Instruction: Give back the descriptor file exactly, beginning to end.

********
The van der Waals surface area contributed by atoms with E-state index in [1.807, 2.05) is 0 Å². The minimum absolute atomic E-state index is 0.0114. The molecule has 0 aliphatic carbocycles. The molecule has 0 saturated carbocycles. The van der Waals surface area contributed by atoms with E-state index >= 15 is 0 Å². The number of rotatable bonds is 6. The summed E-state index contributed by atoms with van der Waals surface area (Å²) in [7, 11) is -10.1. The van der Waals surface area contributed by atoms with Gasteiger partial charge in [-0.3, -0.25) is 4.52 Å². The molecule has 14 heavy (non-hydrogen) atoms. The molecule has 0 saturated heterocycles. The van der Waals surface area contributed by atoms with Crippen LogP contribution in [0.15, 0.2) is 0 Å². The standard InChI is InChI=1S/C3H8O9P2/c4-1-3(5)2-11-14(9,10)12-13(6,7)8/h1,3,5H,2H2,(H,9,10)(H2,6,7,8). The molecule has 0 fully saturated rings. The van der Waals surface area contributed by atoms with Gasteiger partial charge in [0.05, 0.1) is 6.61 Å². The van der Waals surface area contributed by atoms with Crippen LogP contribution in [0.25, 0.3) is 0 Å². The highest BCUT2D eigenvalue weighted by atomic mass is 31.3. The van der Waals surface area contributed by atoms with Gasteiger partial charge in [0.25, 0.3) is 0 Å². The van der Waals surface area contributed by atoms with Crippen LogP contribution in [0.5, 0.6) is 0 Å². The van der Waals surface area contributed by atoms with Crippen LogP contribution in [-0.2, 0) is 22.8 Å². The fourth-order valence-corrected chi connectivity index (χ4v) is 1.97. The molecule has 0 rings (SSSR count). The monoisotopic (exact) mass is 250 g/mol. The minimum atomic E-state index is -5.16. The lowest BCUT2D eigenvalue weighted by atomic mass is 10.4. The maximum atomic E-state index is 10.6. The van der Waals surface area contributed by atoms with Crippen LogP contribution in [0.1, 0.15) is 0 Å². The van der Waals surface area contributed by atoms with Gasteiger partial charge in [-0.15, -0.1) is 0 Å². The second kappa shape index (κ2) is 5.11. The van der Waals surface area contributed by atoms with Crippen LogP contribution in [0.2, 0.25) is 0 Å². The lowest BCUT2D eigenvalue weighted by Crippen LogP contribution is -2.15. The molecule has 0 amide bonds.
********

The van der Waals surface area contributed by atoms with E-state index in [1.807, 2.05) is 0 Å². The minimum absolute atomic E-state index is 0.0114. The molecule has 0 aliphatic carbocycles. The molecule has 0 saturated carbocycles. The van der Waals surface area contributed by atoms with E-state index >= 15 is 0 Å². The number of rotatable bonds is 6. The summed E-state index contributed by atoms with van der Waals surface area (Å²) in [7, 11) is -10.1. The van der Waals surface area contributed by atoms with Gasteiger partial charge in [-0.3, -0.25) is 4.52 Å². The molecule has 14 heavy (non-hydrogen) atoms. The molecule has 0 saturated heterocycles. The van der Waals surface area contributed by atoms with Crippen LogP contribution in [0.15, 0.2) is 0 Å². The standard InChI is InChI=1S/C3H8O9P2/c4-1-3(5)2-11-14(9,10)12-13(6,7)8/h1,3,5H,2H2,(H,9,10)(H2,6,7,8). The molecule has 0 fully saturated rings. The van der Waals surface area contributed by atoms with Gasteiger partial charge in [0.05, 0.1) is 6.61 Å². The van der Waals surface area contributed by atoms with Crippen LogP contribution in [0.25, 0.3) is 0 Å². The highest BCUT2D eigenvalue weighted by atomic mass is 31.3. The van der Waals surface area contributed by atoms with Gasteiger partial charge in [0.25, 0.3) is 0 Å². The van der Waals surface area contributed by atoms with Crippen LogP contribution in [0.5, 0.6) is 0 Å². The van der Waals surface area contributed by atoms with Crippen LogP contribution in [-0.2, 0) is 22.8 Å². The fourth-order valence-corrected chi connectivity index (χ4v) is 1.97. The molecule has 0 rings (SSSR count). The monoisotopic (exact) mass is 250 g/mol. The minimum atomic E-state index is -5.16. The lowest BCUT2D eigenvalue weighted by atomic mass is 10.4. The maximum atomic E-state index is 10.6. The van der Waals surface area contributed by atoms with Crippen LogP contribution in [0.1, 0.15) is 0 Å². The van der Waals surface area contributed by atoms with Gasteiger partial charge in [-0.15, -0.1) is 0 Å². The second kappa shape index (κ2) is 5.11. The van der Waals surface area contributed by atoms with Crippen LogP contribution in [0.2, 0.25) is 0 Å². The lowest BCUT2D eigenvalue weighted by Crippen LogP contribution is -2.15. The molecule has 0 amide bonds.